Women in the changing world of work need to be accounted for as equal citizens and partners in economic development in a globalized world where traditional sectors among which the two most important sources of work, manufacturing and agriculture, are in fast decline.

We must innovate to accommodate to changing work conditions and be more inclusive to workers from young to older generations, women and men. Women’s work needs to be compensated whether at home or at work. All work is valuable to society including self-employment and unpaid volunteer work.

To address better access to employment, women need training, education, re-qualification, financial loans, but not only economic and educational support. Motherhood must be respected with policies that reflect it, such as paid leave, protected employment, and investment into care economy. As 2016 report done by International Trade Union Confederation highlights “investing the equivalent of 2 per cent of GDP into the “social infrastructure” of education, health and social care services” it would create the potential to increase women’s participation in the workforce by 25 per cent within the next years”. The study found that both women and men would benefit from increased job opportunities.

Access to work is essential for individual’s well-being and women have been left behind long enough. With the changing nature of work, we have an opportunity to redress the ongoing overall inequality and exclusion of women from decent jobs. For this to be achieved, we need meaningful enforcement mechanisms. Leaving women out of social and economic decision-making will only hinder any economic development with the declining nature of employment stability and rising employment insecurity. All Member States must realize the imperative of effectively implementing the Convention on the Elimination of All Forms of Discrimination Against Women to elevate not only women from poverty but also whole families and their children.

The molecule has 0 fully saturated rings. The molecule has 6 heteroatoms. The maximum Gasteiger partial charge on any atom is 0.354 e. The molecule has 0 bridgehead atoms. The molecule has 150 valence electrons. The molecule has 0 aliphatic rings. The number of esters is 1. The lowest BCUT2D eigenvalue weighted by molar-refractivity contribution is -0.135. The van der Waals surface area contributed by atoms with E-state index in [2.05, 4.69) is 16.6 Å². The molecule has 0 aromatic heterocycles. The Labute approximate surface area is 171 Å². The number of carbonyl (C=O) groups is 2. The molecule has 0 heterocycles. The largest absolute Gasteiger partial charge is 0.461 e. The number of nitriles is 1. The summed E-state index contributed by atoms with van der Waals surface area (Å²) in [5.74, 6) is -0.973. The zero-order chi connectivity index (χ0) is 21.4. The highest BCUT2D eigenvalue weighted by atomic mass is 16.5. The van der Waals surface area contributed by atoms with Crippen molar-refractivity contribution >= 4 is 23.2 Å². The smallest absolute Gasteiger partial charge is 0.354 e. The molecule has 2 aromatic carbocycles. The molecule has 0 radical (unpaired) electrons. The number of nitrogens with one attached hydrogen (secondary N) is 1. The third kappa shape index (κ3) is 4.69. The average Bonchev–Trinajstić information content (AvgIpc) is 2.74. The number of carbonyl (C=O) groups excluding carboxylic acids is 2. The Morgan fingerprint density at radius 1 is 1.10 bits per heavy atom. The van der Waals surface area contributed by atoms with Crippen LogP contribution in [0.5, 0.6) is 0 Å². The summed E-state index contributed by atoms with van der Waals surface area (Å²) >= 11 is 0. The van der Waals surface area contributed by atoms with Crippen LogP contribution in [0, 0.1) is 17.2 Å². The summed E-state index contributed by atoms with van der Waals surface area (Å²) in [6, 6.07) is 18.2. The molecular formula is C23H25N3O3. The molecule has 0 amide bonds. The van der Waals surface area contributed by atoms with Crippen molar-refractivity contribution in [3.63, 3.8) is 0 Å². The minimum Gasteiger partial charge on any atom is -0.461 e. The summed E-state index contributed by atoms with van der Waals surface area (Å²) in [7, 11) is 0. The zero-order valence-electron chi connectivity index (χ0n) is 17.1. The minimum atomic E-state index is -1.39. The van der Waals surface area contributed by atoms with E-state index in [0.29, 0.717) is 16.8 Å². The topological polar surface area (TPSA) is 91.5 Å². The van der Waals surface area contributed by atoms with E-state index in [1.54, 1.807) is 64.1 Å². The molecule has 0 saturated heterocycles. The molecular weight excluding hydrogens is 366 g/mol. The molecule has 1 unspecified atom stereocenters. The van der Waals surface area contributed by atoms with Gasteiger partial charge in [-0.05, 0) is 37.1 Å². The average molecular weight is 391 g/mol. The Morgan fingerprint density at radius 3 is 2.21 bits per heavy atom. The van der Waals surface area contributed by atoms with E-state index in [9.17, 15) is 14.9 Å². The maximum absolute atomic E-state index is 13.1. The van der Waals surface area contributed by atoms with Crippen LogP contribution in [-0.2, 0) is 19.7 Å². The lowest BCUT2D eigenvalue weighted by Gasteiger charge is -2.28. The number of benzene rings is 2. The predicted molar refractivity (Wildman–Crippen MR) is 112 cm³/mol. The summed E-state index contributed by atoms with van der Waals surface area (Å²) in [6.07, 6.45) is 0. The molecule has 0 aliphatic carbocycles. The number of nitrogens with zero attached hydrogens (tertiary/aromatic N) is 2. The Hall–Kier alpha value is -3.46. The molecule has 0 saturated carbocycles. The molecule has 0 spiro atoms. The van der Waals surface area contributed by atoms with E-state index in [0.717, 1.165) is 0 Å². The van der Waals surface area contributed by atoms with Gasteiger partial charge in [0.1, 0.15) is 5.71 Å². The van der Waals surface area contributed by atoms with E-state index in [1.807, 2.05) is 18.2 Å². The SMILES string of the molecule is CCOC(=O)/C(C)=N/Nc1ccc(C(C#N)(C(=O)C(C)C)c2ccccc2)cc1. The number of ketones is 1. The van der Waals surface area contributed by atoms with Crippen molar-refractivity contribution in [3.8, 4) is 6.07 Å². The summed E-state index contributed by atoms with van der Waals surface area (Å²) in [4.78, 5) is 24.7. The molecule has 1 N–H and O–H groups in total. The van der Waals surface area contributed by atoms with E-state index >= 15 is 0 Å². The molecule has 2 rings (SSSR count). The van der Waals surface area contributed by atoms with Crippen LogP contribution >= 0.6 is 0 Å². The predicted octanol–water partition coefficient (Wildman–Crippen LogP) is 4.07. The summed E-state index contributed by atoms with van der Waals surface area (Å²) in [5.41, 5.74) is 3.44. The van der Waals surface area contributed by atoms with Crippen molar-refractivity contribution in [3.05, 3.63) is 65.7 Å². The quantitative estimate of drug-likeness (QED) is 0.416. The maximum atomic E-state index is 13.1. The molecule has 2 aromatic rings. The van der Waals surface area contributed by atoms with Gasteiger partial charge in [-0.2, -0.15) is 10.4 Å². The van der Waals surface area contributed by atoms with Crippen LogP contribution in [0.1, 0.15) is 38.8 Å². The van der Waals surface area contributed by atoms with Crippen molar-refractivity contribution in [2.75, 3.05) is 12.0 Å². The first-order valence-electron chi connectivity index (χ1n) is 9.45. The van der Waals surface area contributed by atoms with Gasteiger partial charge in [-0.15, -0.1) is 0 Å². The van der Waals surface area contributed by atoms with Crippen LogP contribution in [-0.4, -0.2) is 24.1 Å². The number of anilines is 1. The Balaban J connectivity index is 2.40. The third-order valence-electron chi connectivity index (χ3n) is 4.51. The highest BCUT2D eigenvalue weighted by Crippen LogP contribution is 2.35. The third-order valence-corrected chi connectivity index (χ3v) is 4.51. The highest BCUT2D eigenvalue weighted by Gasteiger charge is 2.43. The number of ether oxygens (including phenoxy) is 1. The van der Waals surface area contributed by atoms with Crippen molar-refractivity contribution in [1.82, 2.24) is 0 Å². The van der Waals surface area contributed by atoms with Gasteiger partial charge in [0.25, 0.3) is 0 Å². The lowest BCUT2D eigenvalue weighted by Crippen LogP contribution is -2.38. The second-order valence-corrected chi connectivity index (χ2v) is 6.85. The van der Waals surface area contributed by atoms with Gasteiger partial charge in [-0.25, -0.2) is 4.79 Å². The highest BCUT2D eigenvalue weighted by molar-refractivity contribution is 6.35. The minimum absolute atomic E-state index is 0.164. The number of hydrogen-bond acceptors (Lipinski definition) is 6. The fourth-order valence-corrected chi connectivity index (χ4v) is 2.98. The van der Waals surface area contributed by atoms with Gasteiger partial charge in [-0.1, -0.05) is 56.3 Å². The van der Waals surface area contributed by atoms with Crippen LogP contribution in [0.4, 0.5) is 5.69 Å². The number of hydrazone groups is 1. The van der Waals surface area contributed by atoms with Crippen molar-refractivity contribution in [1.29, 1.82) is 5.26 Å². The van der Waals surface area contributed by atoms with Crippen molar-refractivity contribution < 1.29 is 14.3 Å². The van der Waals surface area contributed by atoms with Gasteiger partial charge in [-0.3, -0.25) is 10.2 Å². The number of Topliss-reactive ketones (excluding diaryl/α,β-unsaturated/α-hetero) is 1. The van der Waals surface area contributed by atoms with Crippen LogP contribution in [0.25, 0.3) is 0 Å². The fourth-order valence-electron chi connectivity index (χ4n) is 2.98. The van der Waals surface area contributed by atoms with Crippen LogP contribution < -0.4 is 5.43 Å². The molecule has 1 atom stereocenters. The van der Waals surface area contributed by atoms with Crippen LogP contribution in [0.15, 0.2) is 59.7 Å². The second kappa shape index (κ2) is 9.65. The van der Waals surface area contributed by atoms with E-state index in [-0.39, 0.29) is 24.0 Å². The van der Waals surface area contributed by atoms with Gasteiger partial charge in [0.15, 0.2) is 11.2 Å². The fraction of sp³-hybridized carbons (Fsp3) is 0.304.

Investing in women’s economic empowerment sets a direct path towards gender equality, poverty eradication and inclusive economic growth. Women make enormous contributions to economies, whether in businesses, on farms, as entrepreneurs or employees, or by doing unpaid care work at home.

Source : Winwomenspeak’s Weblog